06/27/16 07:38 PM Filed in: Trends
Almost all companies, big and small, go through change at some point. When a company is smaller, the business owner will often simply say, "We have to change a few things" and the change will usually happen relatively quickly. But it's obvious to most that the larger the company gets, the more challenging this becomes. Even throwing lots of money at change doesn't always speed things up. Depending on the size of the company, the idea of 'change' turns into a massive undertaking called 'Change Management'. In some companies, there are armies of people assigned to change management initiatives. In almost all large company change initiatives, very expensive 'change management' firms are brought in. In most cases, this complicates the initiative exponentially. But believe it or not, companies do change successfully and it's a lot more difficult than most understand.
Many companies have learned over the years that successful change is only successful if the employees a) understand what is changing (the why) and b) understand how they fit into the change (the how). Most of us have seen the companies that simply change direction and hope that the employees get in line. This doesn't usually work very well because no one really understands where they're going much less how to get there. Many of us have simply been told the direction in the hopes we know how to execute the re-direction ourselves. Again, this doesn't usually work exceptionally well.
Some of the most successful change management initiatives utilize business simulations to speed up the change. Why do companies use these tools? Because business simulations have the ability to let people experience on their own a) why the change is occurring and b) how they can help contribute to the change. It's very simple: When people understand the what, why, and how, they help out. Seems easy, but it can get tricky.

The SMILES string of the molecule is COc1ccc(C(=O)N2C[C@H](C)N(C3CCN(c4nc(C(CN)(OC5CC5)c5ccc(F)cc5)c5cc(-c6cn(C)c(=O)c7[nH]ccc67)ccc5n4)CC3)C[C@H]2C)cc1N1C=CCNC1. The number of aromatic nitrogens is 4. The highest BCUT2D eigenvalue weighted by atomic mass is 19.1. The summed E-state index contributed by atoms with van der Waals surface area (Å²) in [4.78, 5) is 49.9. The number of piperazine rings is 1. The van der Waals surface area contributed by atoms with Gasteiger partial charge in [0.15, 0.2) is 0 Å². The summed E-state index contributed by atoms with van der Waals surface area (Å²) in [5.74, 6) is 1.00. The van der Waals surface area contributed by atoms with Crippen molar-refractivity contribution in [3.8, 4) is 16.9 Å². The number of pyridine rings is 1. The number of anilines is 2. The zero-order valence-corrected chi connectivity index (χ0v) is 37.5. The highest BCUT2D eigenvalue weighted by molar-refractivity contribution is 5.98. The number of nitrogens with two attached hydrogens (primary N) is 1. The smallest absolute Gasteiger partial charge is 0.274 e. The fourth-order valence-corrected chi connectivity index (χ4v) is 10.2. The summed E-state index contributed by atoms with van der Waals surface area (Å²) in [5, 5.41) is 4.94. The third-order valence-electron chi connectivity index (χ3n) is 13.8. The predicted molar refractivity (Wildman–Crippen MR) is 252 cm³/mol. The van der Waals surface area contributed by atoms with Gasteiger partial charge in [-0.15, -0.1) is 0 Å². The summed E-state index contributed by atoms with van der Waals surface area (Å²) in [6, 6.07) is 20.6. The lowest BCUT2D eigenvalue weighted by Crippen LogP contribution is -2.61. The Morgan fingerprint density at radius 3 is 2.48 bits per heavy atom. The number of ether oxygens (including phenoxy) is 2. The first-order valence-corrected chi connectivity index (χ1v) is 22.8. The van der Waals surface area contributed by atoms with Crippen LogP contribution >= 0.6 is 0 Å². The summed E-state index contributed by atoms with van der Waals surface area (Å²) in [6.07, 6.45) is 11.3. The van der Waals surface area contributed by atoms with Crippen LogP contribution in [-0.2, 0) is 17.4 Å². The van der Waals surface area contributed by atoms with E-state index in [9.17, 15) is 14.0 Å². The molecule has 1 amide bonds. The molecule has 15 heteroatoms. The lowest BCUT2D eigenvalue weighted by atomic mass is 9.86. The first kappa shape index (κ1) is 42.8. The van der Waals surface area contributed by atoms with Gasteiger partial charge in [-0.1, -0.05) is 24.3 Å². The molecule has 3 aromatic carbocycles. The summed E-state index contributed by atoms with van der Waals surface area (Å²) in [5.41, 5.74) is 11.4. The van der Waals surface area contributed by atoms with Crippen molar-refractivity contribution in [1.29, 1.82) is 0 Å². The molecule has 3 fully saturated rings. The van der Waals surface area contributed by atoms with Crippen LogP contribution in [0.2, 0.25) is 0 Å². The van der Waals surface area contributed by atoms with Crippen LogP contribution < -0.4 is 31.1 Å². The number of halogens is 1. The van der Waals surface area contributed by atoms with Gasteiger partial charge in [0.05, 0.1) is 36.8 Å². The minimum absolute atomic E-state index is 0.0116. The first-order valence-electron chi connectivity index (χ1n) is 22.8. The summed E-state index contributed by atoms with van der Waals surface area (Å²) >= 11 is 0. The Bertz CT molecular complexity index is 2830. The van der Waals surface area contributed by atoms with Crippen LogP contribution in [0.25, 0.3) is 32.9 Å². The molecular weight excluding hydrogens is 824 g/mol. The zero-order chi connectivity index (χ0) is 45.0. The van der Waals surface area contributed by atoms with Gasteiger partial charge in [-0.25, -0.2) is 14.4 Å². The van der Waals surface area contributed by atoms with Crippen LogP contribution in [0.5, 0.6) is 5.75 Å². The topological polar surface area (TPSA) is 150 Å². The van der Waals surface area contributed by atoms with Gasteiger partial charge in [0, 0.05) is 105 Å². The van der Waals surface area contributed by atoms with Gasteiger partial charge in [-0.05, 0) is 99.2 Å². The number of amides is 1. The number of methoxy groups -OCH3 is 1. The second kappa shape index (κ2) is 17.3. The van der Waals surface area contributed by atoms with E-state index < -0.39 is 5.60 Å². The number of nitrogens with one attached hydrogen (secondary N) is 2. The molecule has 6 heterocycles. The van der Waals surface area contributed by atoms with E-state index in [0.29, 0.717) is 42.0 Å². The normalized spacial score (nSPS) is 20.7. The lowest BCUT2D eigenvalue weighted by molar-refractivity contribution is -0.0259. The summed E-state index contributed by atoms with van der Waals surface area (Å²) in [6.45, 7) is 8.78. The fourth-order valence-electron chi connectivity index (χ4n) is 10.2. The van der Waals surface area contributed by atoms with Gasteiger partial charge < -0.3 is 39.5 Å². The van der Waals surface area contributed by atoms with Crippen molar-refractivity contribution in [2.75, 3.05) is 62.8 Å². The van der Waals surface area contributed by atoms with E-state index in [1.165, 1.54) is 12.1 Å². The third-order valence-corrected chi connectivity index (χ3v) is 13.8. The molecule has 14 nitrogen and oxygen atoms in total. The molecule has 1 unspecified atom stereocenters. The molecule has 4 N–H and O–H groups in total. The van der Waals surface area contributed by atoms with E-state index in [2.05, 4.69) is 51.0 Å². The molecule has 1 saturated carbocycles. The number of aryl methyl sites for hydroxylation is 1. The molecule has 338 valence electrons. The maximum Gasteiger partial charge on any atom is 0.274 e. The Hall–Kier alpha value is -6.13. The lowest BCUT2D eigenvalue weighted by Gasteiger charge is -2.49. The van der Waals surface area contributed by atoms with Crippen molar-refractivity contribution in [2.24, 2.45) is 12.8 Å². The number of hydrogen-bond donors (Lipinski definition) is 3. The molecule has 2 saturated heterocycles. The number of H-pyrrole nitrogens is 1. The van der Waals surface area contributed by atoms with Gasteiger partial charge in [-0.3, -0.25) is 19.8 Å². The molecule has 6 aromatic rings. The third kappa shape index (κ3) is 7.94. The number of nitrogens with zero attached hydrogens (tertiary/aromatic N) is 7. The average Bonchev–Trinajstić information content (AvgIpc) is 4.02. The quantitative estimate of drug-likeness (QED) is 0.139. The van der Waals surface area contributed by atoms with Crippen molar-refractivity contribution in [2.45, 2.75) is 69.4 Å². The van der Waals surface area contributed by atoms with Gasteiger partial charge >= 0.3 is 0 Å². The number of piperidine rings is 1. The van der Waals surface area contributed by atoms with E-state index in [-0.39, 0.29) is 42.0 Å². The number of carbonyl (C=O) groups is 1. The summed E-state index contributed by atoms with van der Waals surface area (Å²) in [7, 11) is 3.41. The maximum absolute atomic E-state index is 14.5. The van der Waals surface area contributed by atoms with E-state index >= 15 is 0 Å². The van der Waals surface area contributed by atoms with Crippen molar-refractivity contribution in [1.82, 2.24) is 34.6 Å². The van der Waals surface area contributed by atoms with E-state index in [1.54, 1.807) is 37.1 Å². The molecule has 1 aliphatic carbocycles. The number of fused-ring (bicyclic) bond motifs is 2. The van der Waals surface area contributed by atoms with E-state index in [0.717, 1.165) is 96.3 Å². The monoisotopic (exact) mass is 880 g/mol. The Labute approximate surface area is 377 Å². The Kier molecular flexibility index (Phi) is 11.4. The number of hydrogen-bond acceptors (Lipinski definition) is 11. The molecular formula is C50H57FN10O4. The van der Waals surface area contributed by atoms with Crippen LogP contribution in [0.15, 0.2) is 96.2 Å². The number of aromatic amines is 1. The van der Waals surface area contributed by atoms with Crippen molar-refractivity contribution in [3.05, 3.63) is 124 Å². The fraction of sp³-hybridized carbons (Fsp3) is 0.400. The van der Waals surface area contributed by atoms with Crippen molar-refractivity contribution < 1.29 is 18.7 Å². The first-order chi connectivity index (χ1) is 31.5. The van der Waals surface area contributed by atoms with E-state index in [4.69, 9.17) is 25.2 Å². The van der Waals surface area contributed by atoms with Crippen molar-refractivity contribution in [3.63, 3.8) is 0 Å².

5 Tips To Utilizing a Business Simulation within Change Management
1. Engage Human Resources and Training and Development-
We've seen companies skip this step and it's usually a disaster. Engage HR and T&D early. They are invaluable at helping build successful programs that create organization, alignment, and engagement around using business simulations within training and development initiatives. Don't wait, just do it.
2. Make Sure You Have a Clear and Comprehendible Strategy-
Again, we've seen this mistake before: An overly complex strategy created by change management firms that fall apart under their own weight. Even if you have a very complex strategy, simplify it. Distill it down to the top three takeaways you want managers to understand. This will go a long way.
3. Use Business Simulations with Management, Not Individual Contributors-
In most cases, using a business simulation with individual contributors is a waste of money. Focus on using business simulations for directors and above. This is money far better spent.
4. Ensure the Training Ties Back To The Strategy-
This is important. We've seen training created just for the sake of teaching people things. This is a mistake. The training should focus on demonstrating the strategic advantages of the training content itself. Otherwise, this is theoretical training and will annoy the training participants.
5. Be Patient!-
When implementing a business simulation, be patient! Do it right the first time. If you try to take cheap shortcuts, you'll usually get marginal results (at best). Take your time, focus on the goals, and work from the finish line backwards. This always pays the best dividends.
Utilizing business simulations within change management is more popular than ever. It's also more complicated due to the speed at which strategy moves. If you focus on the core, take your time to do a little planning, and utilize these tips, you should be fine.